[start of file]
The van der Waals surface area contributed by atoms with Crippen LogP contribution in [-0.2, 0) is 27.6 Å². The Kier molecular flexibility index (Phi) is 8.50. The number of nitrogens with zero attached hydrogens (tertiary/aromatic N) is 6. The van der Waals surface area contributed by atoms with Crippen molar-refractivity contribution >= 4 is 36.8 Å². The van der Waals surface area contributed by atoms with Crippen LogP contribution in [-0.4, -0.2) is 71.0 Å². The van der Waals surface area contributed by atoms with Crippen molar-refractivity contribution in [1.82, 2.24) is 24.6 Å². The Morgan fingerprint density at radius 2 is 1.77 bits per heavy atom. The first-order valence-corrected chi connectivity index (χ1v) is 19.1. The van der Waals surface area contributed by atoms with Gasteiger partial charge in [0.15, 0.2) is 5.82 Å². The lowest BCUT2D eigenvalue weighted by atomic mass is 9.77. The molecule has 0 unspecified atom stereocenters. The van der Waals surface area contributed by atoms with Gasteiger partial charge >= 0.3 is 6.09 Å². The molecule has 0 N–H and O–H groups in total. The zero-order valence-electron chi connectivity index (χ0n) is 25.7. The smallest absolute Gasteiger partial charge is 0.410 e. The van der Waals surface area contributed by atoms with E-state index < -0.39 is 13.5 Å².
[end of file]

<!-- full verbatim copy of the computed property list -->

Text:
The van der Waals surface area contributed by atoms with Crippen LogP contribution in [-0.2, 0) is 27.6 Å². The Kier molecular flexibility index (Phi) is 8.50. The number of nitrogens with zero attached hydrogens (tertiary/aromatic N) is 6. The van der Waals surface area contributed by atoms with Crippen molar-refractivity contribution >= 4 is 36.8 Å². The van der Waals surface area contributed by atoms with Crippen LogP contribution in [-0.4, -0.2) is 71.0 Å². The van der Waals surface area contributed by atoms with Crippen molar-refractivity contribution in [1.82, 2.24) is 24.6 Å². The Morgan fingerprint density at radius 2 is 1.77 bits per heavy atom. The first-order valence-corrected chi connectivity index (χ1v) is 19.1. The van der Waals surface area contributed by atoms with Gasteiger partial charge in [0.15, 0.2) is 5.82 Å². The lowest BCUT2D eigenvalue weighted by atomic mass is 9.77. The molecule has 0 unspecified atom stereocenters. The van der Waals surface area contributed by atoms with Gasteiger partial charge >= 0.3 is 6.09 Å². The molecule has 0 N–H and O–H groups in total. The zero-order valence-electron chi connectivity index (χ0n) is 25.7. The smallest absolute Gasteiger partial charge is 0.410 e. The van der Waals surface area contributed by atoms with E-state index < -0.39 is 13.5 Å².